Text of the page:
Are We Really Ready for a Cyberattack?

(Bloomberg) -- Last month, the U.S. and U.K. governments released a joint “Technical Alert” on the dangers of “Russian state-sponsored cyber actors.” While timely and targeted, this alert shouldn’t be a surprise to anyone.

We’ve witnessed enough cyberattacks in recent years to understand that the digital domain is humanity’s new battlefield. And while the West is ramping up its defenses, its efforts aren’t guided by an overall doctrine. That’s right: There is no master plan.

What we need now, before a more serious cyberattack, is a doctrine along the lines of our National Response Framework. This document is, in its own words, “a guide to how the nation responds to all types of disasters and emergencies.” Resources, roles, responsibilities, you name it. From the Oval Office down to local governments. It even includes Native American Tribal Councils. No, seriously, look it up -- because you can. This isn’t a secret, eyes-only doomsday plan. The National Response Framework is open to the public because it needs to be. There can’t be any room for misinterpretation or confusion.

Although cyberattacks do fall under the umbrella of the NRF, they’re noted only in a vague and flimsy annex that leaves far too many questions unanswered. What kinds of attacks, for example, fall under the heading of “Incident of National Significance”? Hacked heating-oil companies in winter? Traffic lights at rush hour? What if an attack targets something seemingly innocuous, such as the billing department of a medical-insurance company that could delay someone’s life-saving medication? These and a thousand other conundrums need straightening out, along with everyone’s designated course of action.

A National Cyber Response Framework should outline three basic principles.

First: government responsibility. Who answers to whom? We need to know exactly what organ of government (NSA, FBI, the Defense Department’s Cyber Command, and so on) is responsible for what element of our security and response. Offense versus defense. Civilian versus military. Foreign versus domestic. We need to clear up overlap and formalize the chain of command. We can’t allow the nebulous morass of pre-Sept. 11 intelligence-sharing to repeat itself in cyberspace.

Second: private-sector responsibility. The NRF Annex concedes that “the authority of the Federal Government to exert control over activities in cyberspace is limited.” As for how the government should work with private companies in the event of an attack, the document uses phrases such as “information-sharing” and “promote ongoing dialogue.” Imagine if that had been the attitude toward the airline industry after the Sept. 11 attacks. If Mark Zuckerberg’s recent testimony on Capitol Hill taught us anything, it’s that our vaunted tech giants can be rewired to turn against us. Not only do American corporations need to be dragged kicking and screaming to help protect the country that protects them, but every other U.S. company, large and small, needs to be bear some responsibility for their own security. A new cyber doctrine should delineate an unquestionable line between public assistance and private-sector self-defense. If not, government resources will be too exhausted chasing the little attacks to respond to the big one.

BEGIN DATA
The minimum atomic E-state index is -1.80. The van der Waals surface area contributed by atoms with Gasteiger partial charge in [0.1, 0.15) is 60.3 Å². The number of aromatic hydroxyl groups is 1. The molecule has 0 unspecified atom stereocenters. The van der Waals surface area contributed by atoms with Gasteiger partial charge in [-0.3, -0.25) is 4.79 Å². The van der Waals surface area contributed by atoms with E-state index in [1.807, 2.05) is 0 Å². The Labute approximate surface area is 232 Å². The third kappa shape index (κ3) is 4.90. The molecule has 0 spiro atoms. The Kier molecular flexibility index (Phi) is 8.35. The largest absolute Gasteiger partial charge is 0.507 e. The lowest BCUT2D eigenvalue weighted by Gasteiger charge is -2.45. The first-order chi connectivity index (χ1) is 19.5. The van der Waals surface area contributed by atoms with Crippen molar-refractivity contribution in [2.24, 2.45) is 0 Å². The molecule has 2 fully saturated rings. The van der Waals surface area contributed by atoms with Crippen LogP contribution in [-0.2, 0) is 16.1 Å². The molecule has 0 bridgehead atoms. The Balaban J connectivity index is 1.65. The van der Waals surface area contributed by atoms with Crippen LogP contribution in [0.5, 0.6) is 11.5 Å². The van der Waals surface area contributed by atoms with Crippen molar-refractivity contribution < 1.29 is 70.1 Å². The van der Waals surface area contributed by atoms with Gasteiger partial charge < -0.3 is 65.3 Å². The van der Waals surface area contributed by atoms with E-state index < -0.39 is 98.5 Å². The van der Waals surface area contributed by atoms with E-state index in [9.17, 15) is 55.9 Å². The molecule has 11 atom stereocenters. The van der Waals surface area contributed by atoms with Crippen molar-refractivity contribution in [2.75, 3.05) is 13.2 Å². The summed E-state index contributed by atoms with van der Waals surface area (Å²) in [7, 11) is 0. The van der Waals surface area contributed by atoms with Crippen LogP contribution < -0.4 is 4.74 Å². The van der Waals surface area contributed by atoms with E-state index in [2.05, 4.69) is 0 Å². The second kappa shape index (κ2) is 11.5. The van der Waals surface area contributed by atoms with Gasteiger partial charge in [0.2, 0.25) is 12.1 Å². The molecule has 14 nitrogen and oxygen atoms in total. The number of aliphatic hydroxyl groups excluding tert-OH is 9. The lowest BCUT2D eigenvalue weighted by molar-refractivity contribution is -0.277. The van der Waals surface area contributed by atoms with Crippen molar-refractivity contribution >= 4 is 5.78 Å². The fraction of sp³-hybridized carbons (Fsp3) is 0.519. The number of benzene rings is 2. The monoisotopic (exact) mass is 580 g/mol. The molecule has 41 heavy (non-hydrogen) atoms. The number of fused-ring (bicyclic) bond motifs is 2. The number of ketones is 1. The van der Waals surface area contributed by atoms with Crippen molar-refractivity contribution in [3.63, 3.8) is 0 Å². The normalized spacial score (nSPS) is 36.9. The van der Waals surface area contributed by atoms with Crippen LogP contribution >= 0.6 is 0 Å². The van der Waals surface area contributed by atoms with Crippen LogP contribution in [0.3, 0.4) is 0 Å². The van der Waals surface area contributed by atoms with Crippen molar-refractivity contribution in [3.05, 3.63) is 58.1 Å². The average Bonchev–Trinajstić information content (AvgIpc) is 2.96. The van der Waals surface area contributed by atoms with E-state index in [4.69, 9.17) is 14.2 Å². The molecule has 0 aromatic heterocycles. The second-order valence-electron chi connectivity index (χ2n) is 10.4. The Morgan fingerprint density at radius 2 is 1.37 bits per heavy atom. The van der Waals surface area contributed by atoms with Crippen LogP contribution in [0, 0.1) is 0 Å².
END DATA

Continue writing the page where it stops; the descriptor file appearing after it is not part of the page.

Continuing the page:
Third: personal responsibility. No defense strategy is complete without the participation of common citizens. All of us have a role to play, down to my 13-year-old son and all his networked devices. Just as the Greatest Generation trained for air raids and darkened their homes with blackout curtains, we need to do our part. Last month’s alert did have some helpful tips, but, honestly, who read them? And who’s going to take the time to read them when new warnings seem to be coming out all the time? An easily accessible National Cyber Response Framework could outline our individual responsibilities while reducing our collective anxiety. 

It’s great that we’ve finally woken up to the dangers of cyberattacks, and it’s even better that we’re starting to develop defensive tools. Now those tools need to be synchronized under a single plan. Failure to do so leaves us continually vulnerable, and encourages bolder attacks. And when those attacks come, we can’t allow our own chaos to give aid and comfort to the enemy.

To contact the author of this story: Max Brooks at

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